A Broad Group of Conservation Organizations, Landowners, Local Governments, Water Suppliers and Academic Institutions Applaud the Funding in the California State Budget to Help Reactivate Floodplains in the Central Valley
June 27, 2019
We applaud the Governor and the Legislature for including $92 million in the 2019-2020 State Budget for important investments to improve public safety, enhance water security and provide fish and wildlife habitat. These initial investments in multi-benefit projects using funding approved by California voters in recent bond measures are a win for both people and the environment as these efforts–which include projects to reactivate historic floodplains in the Central Valley–will upgrade California’s aging water and flood infrastructure while simultaneously enhancing the function of our river ecosystems for the benefit of fish and wildlife populations.
We are a diverse coalition of conservation organizations, farmers, local governments, water suppliers and academic institutions who have come together to advance a new model for water management and land use. The old ways separated native species from the river environment. Many successful projects have shown that integrating a working 21st-century scientific knowledge of how rivers work into the management of farms, flood protection, and water infrastructure create a system that functions far better for fish, birds, wildlife farms and cities.
In addition to the budget, we are also encouraged the Governor called out reactivating Central Valley floodplains in his State of the State address in February and his Executive Order on April 29, 2019, specifically directs the state’s water resilience portfolio to “utilize natural infrastructures such as forests and floodplains.”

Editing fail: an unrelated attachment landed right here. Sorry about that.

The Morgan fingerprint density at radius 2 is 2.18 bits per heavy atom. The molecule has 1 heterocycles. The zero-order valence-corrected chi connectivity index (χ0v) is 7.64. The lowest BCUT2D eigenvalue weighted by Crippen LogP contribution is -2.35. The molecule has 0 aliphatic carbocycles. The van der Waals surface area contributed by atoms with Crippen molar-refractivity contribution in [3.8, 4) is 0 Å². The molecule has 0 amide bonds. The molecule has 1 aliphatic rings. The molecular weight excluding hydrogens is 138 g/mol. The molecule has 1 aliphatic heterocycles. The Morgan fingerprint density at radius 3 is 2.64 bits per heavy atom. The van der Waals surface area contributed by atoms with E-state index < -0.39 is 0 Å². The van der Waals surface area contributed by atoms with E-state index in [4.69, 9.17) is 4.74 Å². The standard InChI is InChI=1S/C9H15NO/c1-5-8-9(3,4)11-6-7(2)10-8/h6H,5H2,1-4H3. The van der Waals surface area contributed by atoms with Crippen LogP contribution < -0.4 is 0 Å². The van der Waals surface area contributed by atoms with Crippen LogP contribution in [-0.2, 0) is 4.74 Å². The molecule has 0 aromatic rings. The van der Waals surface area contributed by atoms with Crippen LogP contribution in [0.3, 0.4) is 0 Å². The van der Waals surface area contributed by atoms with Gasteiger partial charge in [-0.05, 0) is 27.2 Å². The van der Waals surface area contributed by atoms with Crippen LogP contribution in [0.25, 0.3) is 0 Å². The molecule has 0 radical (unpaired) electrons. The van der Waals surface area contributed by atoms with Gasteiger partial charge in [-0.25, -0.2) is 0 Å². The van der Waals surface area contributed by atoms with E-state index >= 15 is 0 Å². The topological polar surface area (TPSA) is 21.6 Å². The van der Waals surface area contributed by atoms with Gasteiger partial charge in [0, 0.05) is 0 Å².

Spreading out and slowing down flood waters across historic floodplains mimics natural flow patterns and provides multiple benefits year-round by allowing farmers to cultivate rice and other crops for humans during the spring and summer, habitat for wild birds, reptiles, and other fauna in the fall, and food for migratory birds and native fish species in the winter, all while continuing to provide critical flood protection for Sacramento and other parts of the Valley.
Examples of this multi-benefit approach are described in the attached document: Reactivating our Floodplains–A New Way Forward for California. The Sacramento Valley is fertile ground for developing this new path forward which integrates best available science about how river ecosystem’s function with the practical know-how of farm, flood and wildlife refuge managers.
Implementing these dynamic conservation strategies will build resiliency in both California’s environment and water systems by:
• supporting the abundant return of migratory birds along the Pacific Flyway;
• revitalizing river food webs and supporting the recovery of salmon populations;
• recharging precious groundwater aquifers;
• improving flood protection in an era of increasing storm severity and a changing climate.
Science and experience have shown that flood protection bypasses, farmland and wildlife refuges that occupy historic Central Valley floodplains can be managed to mimic the historic natural processes and patterns which create and sustain fish and wildlife habitat.
We all look forward to continuing our collaborations with the Newsom Administration and the Legislature to secure additional funding to advance these important win-win efforts. Together we can reactivate Central Valley floodplains and help build a more secure water future for all Californians, even those that happen to be finned and feathered.